During the six months leading up to Britain’s referendum on whether to stay in the European Union, the many politicians and strategists on the “Remain” side tended to assume that victory was assured. Indeed, near the end of June 2016, with only a day to go before the big vote, one of the most senior behind-the-scenes figures in the British government was so brimming with confidence that he later recalled the weather that day in London as “balmy and cosmopolitan.”
The populists who were making the case for Brexit had plenty of passion, a fiery rhetoric about immigration that resonated with millions of voters, and a set of romantic ideas about the United Kingdom as a buccaneering global force. But so what? Led by then–Prime Minister David Cameron, the Remain campaigners told the public that leaving the EU was a huge economic risk that would make the average British household worse off by £4,300 a year (at 2017’s post-Brexit exchange rate, about $4,940). As Cameron’s communications chief, Craig Oliver—the man who divined triumph in that early-summer warmth—puts it in his new Brexit memoir, there had been no British election in over 100 years “where people have voted against their direct financial interests.” Under the leadership of Cameron and his aides, everything the pro-EU side did followed from this single article of faith.
They also had the polls on their side. Most seemed to suggest that this approach was justified. Thus, even on the night when the result was announced, many in the inner circles of power believed that Britain would vote to stay in the EU. Jim Messina, the former Barack Obama aide who was helping Cameron’s Tories on the campaign, assured anyone who would listen that his modeling said the vote would go in favor of Remain by 52 to 48 percent. People in charge of London hedge funds were also saying much the same. Oliver’s book records Cameron, at an official reception where guests were served moussaka and lasagna, “looking relaxed in a casual navy-blue shirt that [wasn’t] tucked in.” This insouciance was Cameron’s way: In 2012, an authoritative biography reported that “if there was an Olympic gold medal for ‘chillaxing,’ he would win it.”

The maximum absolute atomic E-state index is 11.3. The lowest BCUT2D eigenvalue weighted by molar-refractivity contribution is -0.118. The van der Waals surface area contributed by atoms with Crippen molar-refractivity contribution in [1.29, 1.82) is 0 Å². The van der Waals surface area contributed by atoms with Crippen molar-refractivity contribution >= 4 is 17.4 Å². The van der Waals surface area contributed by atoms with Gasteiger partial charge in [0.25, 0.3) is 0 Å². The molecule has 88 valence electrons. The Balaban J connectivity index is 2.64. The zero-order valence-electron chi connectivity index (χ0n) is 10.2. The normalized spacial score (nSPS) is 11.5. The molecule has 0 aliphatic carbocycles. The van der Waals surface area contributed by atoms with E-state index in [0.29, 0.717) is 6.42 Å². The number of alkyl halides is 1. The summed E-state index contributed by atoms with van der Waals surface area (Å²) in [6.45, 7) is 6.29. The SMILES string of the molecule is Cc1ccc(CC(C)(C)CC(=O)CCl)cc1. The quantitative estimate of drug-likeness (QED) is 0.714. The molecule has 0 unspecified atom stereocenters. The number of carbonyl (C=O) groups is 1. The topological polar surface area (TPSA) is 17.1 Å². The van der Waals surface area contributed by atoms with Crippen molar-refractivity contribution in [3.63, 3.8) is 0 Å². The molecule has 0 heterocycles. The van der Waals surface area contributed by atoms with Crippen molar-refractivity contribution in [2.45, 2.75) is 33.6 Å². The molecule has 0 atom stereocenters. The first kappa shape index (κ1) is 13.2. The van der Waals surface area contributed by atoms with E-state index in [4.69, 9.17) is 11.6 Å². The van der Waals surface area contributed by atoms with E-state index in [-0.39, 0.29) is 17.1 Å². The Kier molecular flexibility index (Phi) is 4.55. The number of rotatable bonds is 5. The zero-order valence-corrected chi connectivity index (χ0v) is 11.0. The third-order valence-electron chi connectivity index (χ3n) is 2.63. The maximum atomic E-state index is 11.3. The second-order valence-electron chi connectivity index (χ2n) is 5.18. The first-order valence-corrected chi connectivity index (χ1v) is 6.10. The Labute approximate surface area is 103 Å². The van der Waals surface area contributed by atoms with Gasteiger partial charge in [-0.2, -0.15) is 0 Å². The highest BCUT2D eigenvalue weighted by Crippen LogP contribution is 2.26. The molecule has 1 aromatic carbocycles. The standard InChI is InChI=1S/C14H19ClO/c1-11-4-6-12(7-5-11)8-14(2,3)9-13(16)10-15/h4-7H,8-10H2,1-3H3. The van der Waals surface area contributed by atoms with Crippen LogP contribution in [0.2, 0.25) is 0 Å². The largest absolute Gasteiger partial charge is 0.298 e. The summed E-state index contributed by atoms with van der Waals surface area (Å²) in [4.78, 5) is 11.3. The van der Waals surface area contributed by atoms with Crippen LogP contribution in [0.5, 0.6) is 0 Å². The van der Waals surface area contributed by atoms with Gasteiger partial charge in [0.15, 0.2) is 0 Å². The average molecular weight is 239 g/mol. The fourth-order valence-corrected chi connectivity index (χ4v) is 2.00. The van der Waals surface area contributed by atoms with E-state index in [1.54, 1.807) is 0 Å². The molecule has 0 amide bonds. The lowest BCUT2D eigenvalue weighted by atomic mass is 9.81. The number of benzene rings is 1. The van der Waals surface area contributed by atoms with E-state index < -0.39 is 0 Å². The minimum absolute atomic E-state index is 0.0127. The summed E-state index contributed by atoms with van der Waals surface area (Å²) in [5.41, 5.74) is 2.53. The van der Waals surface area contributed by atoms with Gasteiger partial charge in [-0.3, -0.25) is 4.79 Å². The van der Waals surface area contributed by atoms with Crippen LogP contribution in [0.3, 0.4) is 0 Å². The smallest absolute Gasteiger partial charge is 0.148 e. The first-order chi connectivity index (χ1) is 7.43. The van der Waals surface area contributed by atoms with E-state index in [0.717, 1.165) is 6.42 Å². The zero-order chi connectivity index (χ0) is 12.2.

But in the early hours of June 24, it was clear there was little to chillax about. The political roof had caved in, and Cameron’s career would soon come to an abrupt end. In an augury of Donald Trump’s upset in the fall and the wave of illiberal forces spreading throughout Europe, it became clear that the “Leave” side had narrowly won out, by pretty much the exact reverse of Messina’s figures. The pollsters had been wrong. So had most of the politicians.
Since then, the UK’s politics has been in a state of ferment, as a party system built on old political divisions has been thrown into disarray by two cleavages now revealing themselves across the Western world. The first is generational, as evidenced by the fact that among Britons age 18–24 who voted in the referendum, 73 percent supported staying in the EU, versus the 60 percent of voters 65 and older who supported leaving. The other is economic and social, and it often divides along geographic lines as well: between the kind of affluent, liberal, city-dwelling people who supported Remain, and the more conservative supporters of Brexit, many of whom live outside London and believe that globalization and the liberal elites in charge of its implementation have failed them (and whose disappointment over the past several decades sometimes blurs into xenophobia and racism, not least when it comes to questions of immigration).